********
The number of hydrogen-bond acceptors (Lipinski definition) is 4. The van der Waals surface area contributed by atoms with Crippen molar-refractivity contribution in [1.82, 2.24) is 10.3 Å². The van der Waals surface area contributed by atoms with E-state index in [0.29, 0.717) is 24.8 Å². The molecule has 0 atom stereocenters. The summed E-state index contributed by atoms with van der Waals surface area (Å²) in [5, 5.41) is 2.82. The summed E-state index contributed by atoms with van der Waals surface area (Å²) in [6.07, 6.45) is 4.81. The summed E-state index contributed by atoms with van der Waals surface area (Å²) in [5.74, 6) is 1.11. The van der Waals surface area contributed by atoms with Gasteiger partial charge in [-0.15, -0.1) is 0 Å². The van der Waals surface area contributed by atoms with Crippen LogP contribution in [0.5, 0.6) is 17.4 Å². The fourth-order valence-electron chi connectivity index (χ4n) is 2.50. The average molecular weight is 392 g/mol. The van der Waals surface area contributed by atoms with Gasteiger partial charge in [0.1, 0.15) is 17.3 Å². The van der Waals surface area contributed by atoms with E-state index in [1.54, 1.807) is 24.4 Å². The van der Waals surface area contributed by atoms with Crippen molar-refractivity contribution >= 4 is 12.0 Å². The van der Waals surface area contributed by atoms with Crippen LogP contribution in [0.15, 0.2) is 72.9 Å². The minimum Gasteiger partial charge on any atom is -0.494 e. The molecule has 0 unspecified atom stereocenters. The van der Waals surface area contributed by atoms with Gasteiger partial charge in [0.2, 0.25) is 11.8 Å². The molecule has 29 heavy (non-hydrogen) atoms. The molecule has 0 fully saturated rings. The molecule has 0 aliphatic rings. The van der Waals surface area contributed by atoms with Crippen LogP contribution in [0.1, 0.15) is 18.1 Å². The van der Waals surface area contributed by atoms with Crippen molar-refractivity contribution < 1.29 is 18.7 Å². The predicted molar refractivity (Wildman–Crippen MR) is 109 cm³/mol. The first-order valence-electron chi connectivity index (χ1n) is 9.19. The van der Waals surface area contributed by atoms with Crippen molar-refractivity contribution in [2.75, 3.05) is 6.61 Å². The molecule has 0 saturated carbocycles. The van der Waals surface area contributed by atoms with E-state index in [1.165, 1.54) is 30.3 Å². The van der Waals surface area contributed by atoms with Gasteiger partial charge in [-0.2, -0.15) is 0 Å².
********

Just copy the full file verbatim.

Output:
The number of hydrogen-bond acceptors (Lipinski definition) is 4. The van der Waals surface area contributed by atoms with Crippen molar-refractivity contribution in [1.82, 2.24) is 10.3 Å². The van der Waals surface area contributed by atoms with E-state index in [0.29, 0.717) is 24.8 Å². The molecule has 0 atom stereocenters. The summed E-state index contributed by atoms with van der Waals surface area (Å²) in [5, 5.41) is 2.82. The summed E-state index contributed by atoms with van der Waals surface area (Å²) in [6.07, 6.45) is 4.81. The summed E-state index contributed by atoms with van der Waals surface area (Å²) in [5.74, 6) is 1.11. The van der Waals surface area contributed by atoms with Gasteiger partial charge in [-0.15, -0.1) is 0 Å². The van der Waals surface area contributed by atoms with Crippen LogP contribution in [0.5, 0.6) is 17.4 Å². The fourth-order valence-electron chi connectivity index (χ4n) is 2.50. The average molecular weight is 392 g/mol. The van der Waals surface area contributed by atoms with Gasteiger partial charge in [0.1, 0.15) is 17.3 Å². The van der Waals surface area contributed by atoms with E-state index in [1.54, 1.807) is 24.4 Å². The van der Waals surface area contributed by atoms with Crippen molar-refractivity contribution >= 4 is 12.0 Å². The van der Waals surface area contributed by atoms with Crippen LogP contribution in [0.15, 0.2) is 72.9 Å². The minimum Gasteiger partial charge on any atom is -0.494 e. The molecule has 0 unspecified atom stereocenters. The van der Waals surface area contributed by atoms with Gasteiger partial charge in [0.2, 0.25) is 11.8 Å². The molecule has 29 heavy (non-hydrogen) atoms. The molecule has 0 fully saturated rings. The molecule has 0 aliphatic rings. The van der Waals surface area contributed by atoms with Crippen LogP contribution in [0.1, 0.15) is 18.1 Å². The van der Waals surface area contributed by atoms with Crippen molar-refractivity contribution < 1.29 is 18.7 Å². The predicted molar refractivity (Wildman–Crippen MR) is 109 cm³/mol. The first-order valence-electron chi connectivity index (χ1n) is 9.19. The van der Waals surface area contributed by atoms with Crippen molar-refractivity contribution in [2.75, 3.05) is 6.61 Å². The molecule has 0 saturated carbocycles. The van der Waals surface area contributed by atoms with E-state index in [1.165, 1.54) is 30.3 Å². The van der Waals surface area contributed by atoms with Gasteiger partial charge in [-0.2, -0.15) is 0 Å².